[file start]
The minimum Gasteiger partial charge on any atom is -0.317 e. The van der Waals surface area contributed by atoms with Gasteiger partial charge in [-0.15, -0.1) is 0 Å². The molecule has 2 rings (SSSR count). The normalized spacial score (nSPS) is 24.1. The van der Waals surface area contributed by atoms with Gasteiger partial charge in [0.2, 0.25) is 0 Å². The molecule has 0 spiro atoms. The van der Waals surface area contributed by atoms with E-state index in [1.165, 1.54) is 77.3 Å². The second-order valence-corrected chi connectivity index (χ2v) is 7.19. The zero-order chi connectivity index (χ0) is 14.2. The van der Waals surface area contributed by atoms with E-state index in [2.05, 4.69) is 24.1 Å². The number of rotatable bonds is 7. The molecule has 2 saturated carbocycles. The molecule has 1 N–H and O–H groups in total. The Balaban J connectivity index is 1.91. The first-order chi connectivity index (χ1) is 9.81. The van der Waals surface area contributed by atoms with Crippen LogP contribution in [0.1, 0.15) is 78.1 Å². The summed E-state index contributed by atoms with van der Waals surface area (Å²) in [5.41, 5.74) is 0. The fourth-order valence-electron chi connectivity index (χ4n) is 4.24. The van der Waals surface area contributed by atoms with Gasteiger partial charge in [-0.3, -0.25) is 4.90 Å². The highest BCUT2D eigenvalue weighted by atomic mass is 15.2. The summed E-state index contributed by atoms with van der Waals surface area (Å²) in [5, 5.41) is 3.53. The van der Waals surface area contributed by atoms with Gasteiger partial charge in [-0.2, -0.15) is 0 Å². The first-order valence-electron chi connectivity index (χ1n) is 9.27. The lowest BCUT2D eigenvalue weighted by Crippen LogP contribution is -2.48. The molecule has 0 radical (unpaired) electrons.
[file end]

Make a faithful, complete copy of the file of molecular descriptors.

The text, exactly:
The minimum Gasteiger partial charge on any atom is -0.317 e. The van der Waals surface area contributed by atoms with Gasteiger partial charge in [-0.15, -0.1) is 0 Å². The molecule has 2 rings (SSSR count). The normalized spacial score (nSPS) is 24.1. The van der Waals surface area contributed by atoms with Gasteiger partial charge in [0.2, 0.25) is 0 Å². The molecule has 0 spiro atoms. The van der Waals surface area contributed by atoms with E-state index in [1.165, 1.54) is 77.3 Å². The second-order valence-corrected chi connectivity index (χ2v) is 7.19. The zero-order chi connectivity index (χ0) is 14.2. The van der Waals surface area contributed by atoms with E-state index in [2.05, 4.69) is 24.1 Å². The number of rotatable bonds is 7. The molecule has 2 saturated carbocycles. The molecule has 1 N–H and O–H groups in total. The Balaban J connectivity index is 1.91. The first-order chi connectivity index (χ1) is 9.81. The van der Waals surface area contributed by atoms with Crippen LogP contribution in [0.1, 0.15) is 78.1 Å². The summed E-state index contributed by atoms with van der Waals surface area (Å²) in [5.41, 5.74) is 0. The fourth-order valence-electron chi connectivity index (χ4n) is 4.24. The van der Waals surface area contributed by atoms with Gasteiger partial charge in [-0.3, -0.25) is 4.90 Å². The highest BCUT2D eigenvalue weighted by atomic mass is 15.2. The summed E-state index contributed by atoms with van der Waals surface area (Å²) in [5, 5.41) is 3.53. The van der Waals surface area contributed by atoms with Gasteiger partial charge in [-0.2, -0.15) is 0 Å². The first-order valence-electron chi connectivity index (χ1n) is 9.27. The lowest BCUT2D eigenvalue weighted by Crippen LogP contribution is -2.48. The molecule has 0 radical (unpaired) electrons.